I am speaking from my perspective and experience, which is that of an implementer using and bringing haskell to individuals and teams that are not currently using it, and would be using it for production use cases, supplementing and/or replacing other existing options built on python/php/ruby/golang/etc.
That is indeed really a different target audience than the big Haskell companies with lots of experts that already have most of it figured out. I wonder what the needs of that group are. Is stability really important? I think they will only have to deal with it after they’ve been using Haskell for a while. But maybe they’re already cautious.
I’ll throw in my two cents:
Do I feel like Haskell is dying? No.
Hobbist: someone who advocates for the rights of hobbits. See also, Gandalf, Haskell.
Sorry for all my rants, I was being too negative in the thread. I want to express the sorry…
I have been reading through all this thread now, and I am a bit disappointed by the conclusions (are there any conclusions?) Is there anything we want to do about these negative feelings? Or maybe I missed something.
Personally, I really love writing Haskell.
I am disappointed/annoyed by
- The lag of tooling support (e.g., see Supported GHC versions — haskell-language-server 220.127.116.11 documentation). Maybe I just got used too much to the excellent help during coding from
hls, but it feels weird that my environment breaks all the time, for example, when I want to use the latest released GHC (one year after release).
- Outdated and not-well-written (too complicated) documentation (especially the Wiki).
- Lack of a comprehensive set of well maintained core libraries. And here, I am not talking about bytestring etc. I am thinking about well interacting statistics libraries, data science libraries, probably AI libraries, plotting libraries, and the list goes on.
I know, it is always easy to complain and harder to fix things, but here I am :).
In conclusion, I really love the language, and I think that Haskell is developing well, and still I don’t feel particularly happy about the state of affairs outside the actual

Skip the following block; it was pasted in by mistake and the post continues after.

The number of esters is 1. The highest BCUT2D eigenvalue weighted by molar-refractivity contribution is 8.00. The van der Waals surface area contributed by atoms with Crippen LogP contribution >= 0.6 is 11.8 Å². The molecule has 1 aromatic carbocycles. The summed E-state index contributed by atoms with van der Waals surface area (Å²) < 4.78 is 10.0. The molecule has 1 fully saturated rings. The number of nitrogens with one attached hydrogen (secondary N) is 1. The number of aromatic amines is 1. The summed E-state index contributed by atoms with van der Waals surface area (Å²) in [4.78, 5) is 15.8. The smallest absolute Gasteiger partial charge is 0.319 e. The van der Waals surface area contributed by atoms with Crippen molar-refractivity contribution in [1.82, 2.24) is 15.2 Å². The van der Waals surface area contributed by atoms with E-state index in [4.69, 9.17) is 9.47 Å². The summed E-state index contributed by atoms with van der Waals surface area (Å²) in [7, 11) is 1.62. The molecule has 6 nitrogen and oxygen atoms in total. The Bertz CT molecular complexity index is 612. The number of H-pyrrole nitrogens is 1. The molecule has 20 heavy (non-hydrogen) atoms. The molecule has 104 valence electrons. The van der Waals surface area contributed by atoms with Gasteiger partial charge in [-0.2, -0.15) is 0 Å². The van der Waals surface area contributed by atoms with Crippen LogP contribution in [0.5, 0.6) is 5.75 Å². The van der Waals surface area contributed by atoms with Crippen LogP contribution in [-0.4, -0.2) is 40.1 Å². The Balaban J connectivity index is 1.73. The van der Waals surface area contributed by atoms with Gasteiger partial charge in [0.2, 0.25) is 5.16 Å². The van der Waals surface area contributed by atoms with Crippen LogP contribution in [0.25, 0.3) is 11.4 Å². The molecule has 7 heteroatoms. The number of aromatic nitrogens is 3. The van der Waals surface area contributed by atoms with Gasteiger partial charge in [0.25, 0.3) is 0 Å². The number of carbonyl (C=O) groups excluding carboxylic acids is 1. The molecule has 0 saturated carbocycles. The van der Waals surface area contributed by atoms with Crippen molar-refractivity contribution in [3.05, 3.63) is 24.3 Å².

For 1, there is a recent proposal [Pre-HFTP] GHC.X.hackage: A tool for easing migrations to new GHC versions that should make it possible for HLS to support new GHC versions much faster. This seems really promising, so I still have a lot of hope that this will mostly be resolved in the near future.
For 2, there has been a proposal for the wiki in particular [RFC] Evolution of wiki.haskell.org, but no clear plan has formed yet, I believe. I think it is difficult to get consensus on what the best course of action is. As for general documentation, I think the Haskell foundation has set something in motion to improve the documentation, but it is still going a bit slow. If you have concrete examples of bad documentation, please report them as mentioned before in this thread (thanks for making that repo @tomjaguarpaw!).
For 3, I consider all your examples to be in the data science domain. That’s a domain that the Haskell ecosystem just isn’t very good at yet. As mentioned in this thread, there have been attempts before to improve this, but it hasn’t been successful yet.
I advocate for there to be an authoritative guide for onboarding, up to intermediate and recommended reading to become experts, community-supported, and hosted on haskell.org. This is possible/feasible, but agreement among various parties seems to keep blocking that or burning out contributors who push in this direction.
Edit: I also advocate for the migration and archival of content on the wiki, folding that content into haskell.org if it should be kept, and off wiki.haskell.org - atm the wiki competes too much in search engine results when you query and look for some guide or doc on some random haskell topic.
I like this:
“…an appreciation for the craft of programming that is exceedingly rare in the wider world of programmers…”
I think there is a spectrum from coders, programmers, … to actual software designers. The later knowing a range of paradigms and approaches which Haskell introduces to others in the imperative bubble. Bit by bit other languages, created by knowledgeable experts who know the domain are incorporating similar things - even Java’s streams with the triad of filter, map, reduce.
Nowhere as simple and clean as in Haskell, but echoing similar ideas. Qwerty v.s. Dvorak.
IMHO Haskell has a multi-tiered learning and usage curve, initially clean and simple, and then as many new language pragmas, it branches out into a tree of DSLs. The ability to define new operators and monadic operations is also powerful, but can lead to very localized code structure and usage.
Even if there is no big company X using Haskell, there is much to learn from it to anyone who programs.